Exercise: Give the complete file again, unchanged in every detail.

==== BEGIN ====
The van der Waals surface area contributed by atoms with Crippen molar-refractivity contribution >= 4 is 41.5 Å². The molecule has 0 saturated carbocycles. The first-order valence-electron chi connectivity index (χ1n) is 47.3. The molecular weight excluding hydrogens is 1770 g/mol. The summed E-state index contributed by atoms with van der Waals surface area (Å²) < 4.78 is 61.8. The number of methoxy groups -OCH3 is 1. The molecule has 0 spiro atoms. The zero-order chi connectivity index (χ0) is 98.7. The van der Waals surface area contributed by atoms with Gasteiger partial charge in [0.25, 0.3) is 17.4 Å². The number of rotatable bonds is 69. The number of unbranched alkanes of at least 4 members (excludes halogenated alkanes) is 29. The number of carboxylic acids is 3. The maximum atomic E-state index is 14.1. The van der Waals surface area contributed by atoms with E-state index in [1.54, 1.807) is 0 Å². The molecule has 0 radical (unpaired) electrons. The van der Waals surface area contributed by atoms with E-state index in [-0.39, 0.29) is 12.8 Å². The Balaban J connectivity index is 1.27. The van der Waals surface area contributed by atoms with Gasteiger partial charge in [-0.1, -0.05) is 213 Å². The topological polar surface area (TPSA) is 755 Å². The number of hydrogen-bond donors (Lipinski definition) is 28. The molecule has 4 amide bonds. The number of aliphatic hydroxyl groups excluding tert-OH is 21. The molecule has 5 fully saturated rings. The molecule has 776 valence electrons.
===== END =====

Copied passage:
The van der Waals surface area contributed by atoms with Crippen molar-refractivity contribution >= 4 is 41.5 Å². The molecule has 0 saturated carbocycles. The first-order valence-electron chi connectivity index (χ1n) is 47.3. The molecular weight excluding hydrogens is 1770 g/mol. The summed E-state index contributed by atoms with van der Waals surface area (Å²) < 4.78 is 61.8. The number of methoxy groups -OCH3 is 1. The molecule has 0 spiro atoms. The zero-order chi connectivity index (χ0) is 98.7. The van der Waals surface area contributed by atoms with Gasteiger partial charge in [0.25, 0.3) is 17.4 Å². The number of rotatable bonds is 69. The number of unbranched alkanes of at least 4 members (excludes halogenated alkanes) is 29. The number of carboxylic acids is 3. The maximum atomic E-state index is 14.1. The van der Waals surface area contributed by atoms with E-state index in [1.54, 1.807) is 0 Å². The molecule has 0 radical (unpaired) electrons. The van der Waals surface area contributed by atoms with E-state index in [-0.39, 0.29) is 12.8 Å². The Balaban J connectivity index is 1.27. The van der Waals surface area contributed by atoms with Gasteiger partial charge in [-0.1, -0.05) is 213 Å². The topological polar surface area (TPSA) is 755 Å². The number of hydrogen-bond donors (Lipinski definition) is 28. The molecule has 4 amide bonds. The number of aliphatic hydroxyl groups excluding tert-OH is 21. The molecule has 5 fully saturated rings. The molecule has 776 valence electrons.